Lebanese workers thrust into poverty, depression amid COVID-19 lockdown
Lebanon has extended its all-day lockdown until February to curb the spread of coronavirus. The lockdown, in place for nearly a month by February 8, is hitting daily wage and informal workers hard, who find themselves without resources and walking a fine line between life and death.
As COVID-19 cases spiraled out of control in Lebanon, the government enforced a lockdown from January 14 to 23. With daily infection rates remaining exceptionally high and COVID-19 death tolls spiking, the government decided to expand the total confinement for two more weeks until February 8.
“The impact of the lockdown has been brutal on daily wage and informal workers because of their already fragile situation. In Lebanon, 55 percent of the population is comprised of daily wage and informal workers with no social protection or regular contracts. If they do not work, they don’t earn any money. They have thus lost all source of income with the current lockdown,” said sociologist Dr Adib Nehme.
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Mona Saad, head of the Maarouf Saad Social and Cultural Foundation concurred, adding that the government had no plan in place to bring relief aid to daily wage workers, such as artisans, taxi drivers, waiters, sailors and others, during lockdown.
“Unlike other governments, the Lebanese government maintains a reactionary approach to the COVID situation and no long-term plan,” she said.
In the last few weeks, Lebanon has averaged 5,000 new COVID-19 cases per day, with deaths rising between 40-60 every day. The situation is no better in the country’s intensive care units, where the occupancy rate is close to saturation at 90 percent in most of the country and 100 percent in Beirut, according to the World Health Organization (WHO).
In 2020 poverty among Lebanese had increased to 55 percent from 28 percent in 2018, while extreme poverty had tripled to 23 percent from 8 percent, according to UNICEF. For Syrian refugees, 91 percent of households were now living under the poverty line and 88 percent living in extreme poverty.
Charbel a taxi driver said he hadn’t worked in over two weeks. “I can barely make ends meet. I used to be a mechanic, now I work as a taxi driver to sustain my family. With the lockdown I can’t provide anymore for them and rely on my in-laws for help,” he underlined.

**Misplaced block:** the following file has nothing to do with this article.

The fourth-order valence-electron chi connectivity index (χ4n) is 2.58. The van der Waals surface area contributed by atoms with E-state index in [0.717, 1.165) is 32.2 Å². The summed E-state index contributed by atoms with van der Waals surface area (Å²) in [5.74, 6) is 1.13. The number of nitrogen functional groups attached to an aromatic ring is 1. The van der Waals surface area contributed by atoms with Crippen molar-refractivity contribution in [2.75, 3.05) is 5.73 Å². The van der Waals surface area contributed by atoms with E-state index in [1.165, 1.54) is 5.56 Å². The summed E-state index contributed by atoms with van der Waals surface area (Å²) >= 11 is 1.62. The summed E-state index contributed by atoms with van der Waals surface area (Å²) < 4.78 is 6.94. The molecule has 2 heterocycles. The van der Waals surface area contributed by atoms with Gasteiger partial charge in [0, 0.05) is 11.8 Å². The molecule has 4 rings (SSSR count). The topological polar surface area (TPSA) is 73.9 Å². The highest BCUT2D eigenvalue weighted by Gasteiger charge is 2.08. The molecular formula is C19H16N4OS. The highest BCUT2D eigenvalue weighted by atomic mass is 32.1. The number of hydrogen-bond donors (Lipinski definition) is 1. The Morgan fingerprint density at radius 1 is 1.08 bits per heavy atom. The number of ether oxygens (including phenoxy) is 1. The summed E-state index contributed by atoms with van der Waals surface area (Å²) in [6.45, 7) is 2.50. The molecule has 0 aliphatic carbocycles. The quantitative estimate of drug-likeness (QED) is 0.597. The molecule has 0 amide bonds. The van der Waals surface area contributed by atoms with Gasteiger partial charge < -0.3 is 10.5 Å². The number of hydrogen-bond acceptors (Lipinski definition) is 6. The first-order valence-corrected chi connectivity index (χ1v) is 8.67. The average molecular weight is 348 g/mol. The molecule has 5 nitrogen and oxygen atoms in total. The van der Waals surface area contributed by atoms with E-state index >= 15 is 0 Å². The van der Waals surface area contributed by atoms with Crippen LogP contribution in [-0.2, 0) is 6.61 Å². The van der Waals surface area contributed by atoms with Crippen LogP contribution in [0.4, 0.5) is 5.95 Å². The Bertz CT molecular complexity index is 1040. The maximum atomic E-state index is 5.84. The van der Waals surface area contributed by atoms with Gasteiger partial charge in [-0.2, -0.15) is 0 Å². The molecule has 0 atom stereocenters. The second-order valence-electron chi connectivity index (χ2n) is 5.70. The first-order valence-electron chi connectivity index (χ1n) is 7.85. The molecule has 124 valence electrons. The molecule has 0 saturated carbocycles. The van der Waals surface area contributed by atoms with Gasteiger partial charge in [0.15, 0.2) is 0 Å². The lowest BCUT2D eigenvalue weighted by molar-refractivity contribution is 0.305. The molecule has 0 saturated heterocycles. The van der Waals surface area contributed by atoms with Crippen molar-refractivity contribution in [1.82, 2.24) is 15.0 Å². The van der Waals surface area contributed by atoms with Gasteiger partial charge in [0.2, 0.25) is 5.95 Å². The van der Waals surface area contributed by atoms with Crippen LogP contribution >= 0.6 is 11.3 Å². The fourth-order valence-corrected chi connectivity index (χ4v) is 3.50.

Competition for work was so high in recent weeks that a brawl between taxi drivers erupted last week at the Beirut airport over who would shuttle incoming travelers to their hotels.
The situation is compounded for daily wage workers in Palestinian camps. Oussama Oueity works as a painter. He makes less than $6 on a good day, which allows him to feed his family with some bread, rice and lentils, as well as buy medication for his son who suffers from a heart condition. With the lockdown, his family now sticks to a strict regimen of bread and rice. “I still give thanks to God that some of my clients and Fatah, the Palestinian organization give me a stipend that allows us to survive,” he points out.
Inflation had already soared to 133 percent by October last year, with prices set to rise even further this year. Along with a crushing currency devaluation, the impact of these crisis will further increase the risk of more households falling into poverty.
“If the lockdown continues for one or two more months, I will have to close my hair salon. The Lebanese pound devaluation combined with the COVID crisis has made our situation untenable. Unlike other countries, the Lebanese state has done nothing to support daily wage workers or small businesses during the lockdown,” said hairdresser David Checherian.
Additionally, financial problems combined with the lockdown are putting pressure on people’s mental health. Thousands of Lebanese are suffering from extreme depression and looking for dangerous solutions to the economic depression, Nehme explained.
“People are facing a slow death, they are resorting to increasing violence and this will eventually threaten the fabric of the country’s social security,” Saad added.
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